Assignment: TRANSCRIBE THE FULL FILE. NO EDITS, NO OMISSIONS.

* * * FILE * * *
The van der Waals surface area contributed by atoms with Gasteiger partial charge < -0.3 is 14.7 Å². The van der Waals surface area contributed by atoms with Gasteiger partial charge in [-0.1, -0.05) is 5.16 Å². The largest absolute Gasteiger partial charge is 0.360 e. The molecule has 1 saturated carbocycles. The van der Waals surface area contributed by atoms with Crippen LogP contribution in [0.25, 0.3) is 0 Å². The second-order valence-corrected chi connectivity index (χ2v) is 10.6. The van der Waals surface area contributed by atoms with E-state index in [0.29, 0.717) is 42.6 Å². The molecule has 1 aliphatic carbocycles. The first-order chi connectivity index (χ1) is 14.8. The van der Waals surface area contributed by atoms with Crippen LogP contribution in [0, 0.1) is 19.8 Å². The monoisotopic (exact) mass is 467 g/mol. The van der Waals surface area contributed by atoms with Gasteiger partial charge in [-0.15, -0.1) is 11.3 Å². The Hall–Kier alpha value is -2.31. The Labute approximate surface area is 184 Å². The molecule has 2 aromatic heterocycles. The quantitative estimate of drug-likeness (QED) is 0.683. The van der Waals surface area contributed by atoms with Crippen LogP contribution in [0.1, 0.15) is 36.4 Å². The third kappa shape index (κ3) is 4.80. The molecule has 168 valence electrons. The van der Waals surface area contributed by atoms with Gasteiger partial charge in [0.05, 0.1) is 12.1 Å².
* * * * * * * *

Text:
The van der Waals surface area contributed by atoms with Gasteiger partial charge < -0.3 is 14.7 Å². The van der Waals surface area contributed by atoms with Gasteiger partial charge in [-0.1, -0.05) is 5.16 Å². The largest absolute Gasteiger partial charge is 0.360 e. The molecule has 1 saturated carbocycles. The van der Waals surface area contributed by atoms with Crippen LogP contribution in [0.25, 0.3) is 0 Å². The second-order valence-corrected chi connectivity index (χ2v) is 10.6. The van der Waals surface area contributed by atoms with E-state index in [0.29, 0.717) is 42.6 Å². The molecule has 1 aliphatic carbocycles. The first-order chi connectivity index (χ1) is 14.8. The van der Waals surface area contributed by atoms with Crippen LogP contribution in [0, 0.1) is 19.8 Å². The monoisotopic (exact) mass is 467 g/mol. The van der Waals surface area contributed by atoms with Gasteiger partial charge in [-0.15, -0.1) is 11.3 Å². The Hall–Kier alpha value is -2.31. The Labute approximate surface area is 184 Å². The molecule has 2 aromatic heterocycles. The quantitative estimate of drug-likeness (QED) is 0.683. The van der Waals surface area contributed by atoms with Crippen LogP contribution in [0.1, 0.15) is 36.4 Å². The third kappa shape index (κ3) is 4.80. The molecule has 168 valence electrons. The van der Waals surface area contributed by atoms with Gasteiger partial charge in [0.05, 0.1) is 12.1 Å².